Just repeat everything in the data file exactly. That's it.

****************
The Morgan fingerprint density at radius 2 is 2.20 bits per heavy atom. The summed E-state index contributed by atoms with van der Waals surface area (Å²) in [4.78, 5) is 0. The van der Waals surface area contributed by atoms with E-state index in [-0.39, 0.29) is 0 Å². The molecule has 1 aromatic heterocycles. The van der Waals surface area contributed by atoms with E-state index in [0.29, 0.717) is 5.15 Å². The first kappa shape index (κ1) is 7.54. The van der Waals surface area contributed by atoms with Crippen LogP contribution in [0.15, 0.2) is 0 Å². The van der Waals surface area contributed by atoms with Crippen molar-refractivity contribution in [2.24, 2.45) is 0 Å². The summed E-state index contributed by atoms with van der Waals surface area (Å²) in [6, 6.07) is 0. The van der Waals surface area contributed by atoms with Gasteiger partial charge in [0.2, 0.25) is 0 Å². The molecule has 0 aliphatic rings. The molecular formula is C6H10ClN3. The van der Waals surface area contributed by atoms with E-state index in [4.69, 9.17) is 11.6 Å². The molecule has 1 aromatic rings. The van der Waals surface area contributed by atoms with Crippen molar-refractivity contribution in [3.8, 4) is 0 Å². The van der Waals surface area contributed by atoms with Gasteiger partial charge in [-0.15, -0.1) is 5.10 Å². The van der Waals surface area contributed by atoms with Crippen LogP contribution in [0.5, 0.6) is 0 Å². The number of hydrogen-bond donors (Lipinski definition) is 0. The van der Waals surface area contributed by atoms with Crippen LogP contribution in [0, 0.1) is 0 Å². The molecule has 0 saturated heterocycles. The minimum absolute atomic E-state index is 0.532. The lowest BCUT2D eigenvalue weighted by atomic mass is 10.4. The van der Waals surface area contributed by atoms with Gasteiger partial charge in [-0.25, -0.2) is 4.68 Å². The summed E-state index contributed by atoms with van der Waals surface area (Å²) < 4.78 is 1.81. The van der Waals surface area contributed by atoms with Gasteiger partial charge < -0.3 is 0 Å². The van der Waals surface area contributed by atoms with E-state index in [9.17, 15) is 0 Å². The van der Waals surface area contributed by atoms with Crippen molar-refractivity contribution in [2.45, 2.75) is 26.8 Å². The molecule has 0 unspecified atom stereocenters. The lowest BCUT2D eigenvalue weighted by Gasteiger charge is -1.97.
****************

The Morgan fingerprint density at radius 2 is 2.20 bits per heavy atom. The summed E-state index contributed by atoms with van der Waals surface area (Å²) in [4.78, 5) is 0. The van der Waals surface area contributed by atoms with E-state index in [-0.39, 0.29) is 0 Å². The molecule has 1 aromatic heterocycles. The van der Waals surface area contributed by atoms with E-state index in [0.29, 0.717) is 5.15 Å². The first kappa shape index (κ1) is 7.54. The van der Waals surface area contributed by atoms with Crippen LogP contribution in [0.15, 0.2) is 0 Å². The van der Waals surface area contributed by atoms with Crippen molar-refractivity contribution in [2.24, 2.45) is 0 Å². The summed E-state index contributed by atoms with van der Waals surface area (Å²) in [6, 6.07) is 0. The van der Waals surface area contributed by atoms with Gasteiger partial charge in [0.2, 0.25) is 0 Å². The molecule has 0 aliphatic rings. The molecular formula is C6H10ClN3. The van der Waals surface area contributed by atoms with E-state index in [4.69, 9.17) is 11.6 Å². The molecule has 1 aromatic rings. The van der Waals surface area contributed by atoms with Crippen molar-refractivity contribution in [3.8, 4) is 0 Å². The van der Waals surface area contributed by atoms with Gasteiger partial charge in [-0.15, -0.1) is 5.10 Å². The van der Waals surface area contributed by atoms with Crippen LogP contribution in [0.5, 0.6) is 0 Å². The number of hydrogen-bond donors (Lipinski definition) is 0. The van der Waals surface area contributed by atoms with Crippen LogP contribution in [0, 0.1) is 0 Å². The molecule has 0 saturated heterocycles. The minimum absolute atomic E-state index is 0.532. The lowest BCUT2D eigenvalue weighted by atomic mass is 10.4. The van der Waals surface area contributed by atoms with Gasteiger partial charge in [-0.25, -0.2) is 4.68 Å². The summed E-state index contributed by atoms with van der Waals surface area (Å²) < 4.78 is 1.81. The van der Waals surface area contributed by atoms with Gasteiger partial charge < -0.3 is 0 Å². The van der Waals surface area contributed by atoms with E-state index in [9.17, 15) is 0 Å². The van der Waals surface area contributed by atoms with Crippen molar-refractivity contribution in [2.45, 2.75) is 26.8 Å². The molecule has 0 unspecified atom stereocenters. The lowest BCUT2D eigenvalue weighted by Gasteiger charge is -1.97.